Industry decarbonisation at a global is also an important point on the COP27 agenda. The sensible implementation of commitments, made last year in Glasgow, in emerging economies will have the limelight at Egypt. As South Asia witnesses rapid urbanisation, the materials required to achieve low-carbon, climate-resilient cities will be a key to achieve decarbonisation. These materials, as well as the ships, planes, and trucks that move them – the key to transition these global sectors is to drive down the prices of clean methods and technologies. In this context, the First Movers Coalition is a leading global public-private partnership to scale new clean technologies to decarbonise long-range transport and materials sectors.

The rise of Environmental, Social and corporate Governance (ESG) has highlighted the concept of supply chain transparency on a global level. Benchmarking by Climate Action 100+ shows that corporate net-zero commitments are rising. In March 2021, a quarter of firms surveyed expressed ambitions to reach net-zero greenhouse gas emissions by 2050, which jumped to 51% last month. There are signs that companies have lately been realising the need to get serious about their supply chains, and also see it as an achievable task.

It has been seen already that companies imbibing traceability through their supply chain can increase efficiency and build resilience on the back of supply chain transparency. Hernan Saenz, a partner at Bain and Company (a global consultancy), and his co-authors write that technology is already available to trace each raw material that goes into a product and follow how a product is used and where it is discarded. “It allows companies to redefine the boundary of operational excellence and set aspirational new goals,” they add.

The organisations that are in possession of data regarding movement of goods starting from procurement and moving further across the supply chain are rendered better equipped and agile to handle a disruption of any kind. The said data could make the difference between securing alternative materials or being too slow to respond. The Blockchain technology works in favour of uncovering and processed such data to improve end-to-end track and trace.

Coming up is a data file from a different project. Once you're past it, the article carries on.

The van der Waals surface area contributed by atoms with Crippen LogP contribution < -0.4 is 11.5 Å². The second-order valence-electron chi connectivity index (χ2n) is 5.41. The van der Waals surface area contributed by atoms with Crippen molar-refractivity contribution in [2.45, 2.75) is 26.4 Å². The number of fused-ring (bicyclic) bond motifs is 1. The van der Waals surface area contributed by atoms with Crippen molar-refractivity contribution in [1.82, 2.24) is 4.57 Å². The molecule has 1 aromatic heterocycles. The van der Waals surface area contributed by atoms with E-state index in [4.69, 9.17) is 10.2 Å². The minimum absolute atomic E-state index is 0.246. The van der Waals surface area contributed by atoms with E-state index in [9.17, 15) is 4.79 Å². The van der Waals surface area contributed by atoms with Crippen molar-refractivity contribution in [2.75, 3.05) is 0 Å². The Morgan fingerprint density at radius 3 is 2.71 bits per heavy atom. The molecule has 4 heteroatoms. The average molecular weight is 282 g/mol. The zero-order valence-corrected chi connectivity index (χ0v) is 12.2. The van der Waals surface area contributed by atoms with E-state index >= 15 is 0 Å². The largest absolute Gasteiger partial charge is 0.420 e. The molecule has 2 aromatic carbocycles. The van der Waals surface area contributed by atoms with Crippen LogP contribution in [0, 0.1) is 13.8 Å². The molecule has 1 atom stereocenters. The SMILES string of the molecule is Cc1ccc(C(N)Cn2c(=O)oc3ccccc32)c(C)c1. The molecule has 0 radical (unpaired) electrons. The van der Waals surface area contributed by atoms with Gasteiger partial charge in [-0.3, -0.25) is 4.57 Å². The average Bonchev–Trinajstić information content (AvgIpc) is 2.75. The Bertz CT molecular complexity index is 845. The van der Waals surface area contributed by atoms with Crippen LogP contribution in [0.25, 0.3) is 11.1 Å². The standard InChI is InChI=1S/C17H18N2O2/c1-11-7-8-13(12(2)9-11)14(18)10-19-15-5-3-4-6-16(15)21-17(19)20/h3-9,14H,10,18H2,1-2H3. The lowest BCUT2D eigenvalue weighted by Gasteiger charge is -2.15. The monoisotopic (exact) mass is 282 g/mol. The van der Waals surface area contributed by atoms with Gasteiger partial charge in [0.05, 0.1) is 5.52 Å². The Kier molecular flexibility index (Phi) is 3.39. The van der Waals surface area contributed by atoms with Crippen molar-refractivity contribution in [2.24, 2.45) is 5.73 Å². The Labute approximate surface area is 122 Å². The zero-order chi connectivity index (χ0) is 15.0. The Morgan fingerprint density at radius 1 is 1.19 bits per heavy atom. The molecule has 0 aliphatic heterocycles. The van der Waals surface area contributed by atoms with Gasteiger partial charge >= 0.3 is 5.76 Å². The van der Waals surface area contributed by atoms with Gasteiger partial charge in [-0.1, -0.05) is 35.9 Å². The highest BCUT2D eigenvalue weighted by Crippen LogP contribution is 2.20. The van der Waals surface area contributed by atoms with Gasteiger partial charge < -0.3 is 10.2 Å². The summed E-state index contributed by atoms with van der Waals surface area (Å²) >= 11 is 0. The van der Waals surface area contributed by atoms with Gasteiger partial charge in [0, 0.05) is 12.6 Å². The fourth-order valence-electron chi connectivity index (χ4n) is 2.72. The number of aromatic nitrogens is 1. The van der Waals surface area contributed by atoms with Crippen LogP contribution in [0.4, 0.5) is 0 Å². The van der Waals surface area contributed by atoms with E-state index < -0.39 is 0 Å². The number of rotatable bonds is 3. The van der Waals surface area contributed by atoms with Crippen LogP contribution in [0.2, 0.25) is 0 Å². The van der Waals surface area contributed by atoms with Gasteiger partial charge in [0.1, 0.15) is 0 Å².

Jumping to a different segment of supply chain, ‘green shipping corridors’ are specific maritime routes decarbonised from end to end, including both land-side infrastructure and vessels for freight movement. The UK, US, Norway and Netherlands made a major pledge at the COP27 yesterday, to establish such ‘green corridors’. In particular, the UK and the US have agreed to launch a special Green Shipping Corridor Task Force focussed on bringing together experts in the sector, facilitate R&D and look over the implementation of initiatives.

‘Green shipping corridors’ use zero-emission fuels/energy, with refuelling or recharging infrastructure developed at ports. Zero-emission capable vessels ply on these corridors. Last year at Glasgow, the UK led the Clydebank Declaration to provide a a framework for governments to establish zero-emission shipping routes between ports.

If such corridors become a reality, it will be soon that the ambitions of the Paris Agreement will be achieved and global warmings targets will be met. The international maritime sector is currently responsible for almost 3% of global emissions – if it were a country, it would be the world’s 8th largest emitter.